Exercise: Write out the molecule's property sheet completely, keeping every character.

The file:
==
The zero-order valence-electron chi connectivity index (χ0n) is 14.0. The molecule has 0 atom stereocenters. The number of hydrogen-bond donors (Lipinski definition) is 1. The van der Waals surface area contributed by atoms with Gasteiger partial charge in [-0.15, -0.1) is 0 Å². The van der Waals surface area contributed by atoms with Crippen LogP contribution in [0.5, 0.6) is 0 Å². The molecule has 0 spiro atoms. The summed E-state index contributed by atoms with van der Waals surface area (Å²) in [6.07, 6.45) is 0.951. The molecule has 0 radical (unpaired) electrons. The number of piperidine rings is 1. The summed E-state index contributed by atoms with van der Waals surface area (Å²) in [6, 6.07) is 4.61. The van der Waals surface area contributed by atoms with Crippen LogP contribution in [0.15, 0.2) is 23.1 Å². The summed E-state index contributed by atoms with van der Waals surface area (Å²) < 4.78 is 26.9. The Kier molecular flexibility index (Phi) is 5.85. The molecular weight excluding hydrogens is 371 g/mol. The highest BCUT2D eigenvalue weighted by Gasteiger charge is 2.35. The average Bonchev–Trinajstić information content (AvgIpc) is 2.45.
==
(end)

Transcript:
The zero-order valence-electron chi connectivity index (χ0n) is 14.0. The molecule has 0 atom stereocenters. The number of hydrogen-bond donors (Lipinski definition) is 1. The van der Waals surface area contributed by atoms with Gasteiger partial charge in [-0.15, -0.1) is 0 Å². The van der Waals surface area contributed by atoms with Crippen LogP contribution in [0.5, 0.6) is 0 Å². The molecule has 0 spiro atoms. The summed E-state index contributed by atoms with van der Waals surface area (Å²) in [6.07, 6.45) is 0.951. The molecule has 0 radical (unpaired) electrons. The number of piperidine rings is 1. The summed E-state index contributed by atoms with van der Waals surface area (Å²) in [6, 6.07) is 4.61. The van der Waals surface area contributed by atoms with Crippen LogP contribution in [0.15, 0.2) is 23.1 Å². The summed E-state index contributed by atoms with van der Waals surface area (Å²) < 4.78 is 26.9. The Kier molecular flexibility index (Phi) is 5.85. The molecular weight excluding hydrogens is 371 g/mol. The highest BCUT2D eigenvalue weighted by Gasteiger charge is 2.35. The average Bonchev–Trinajstić information content (AvgIpc) is 2.45.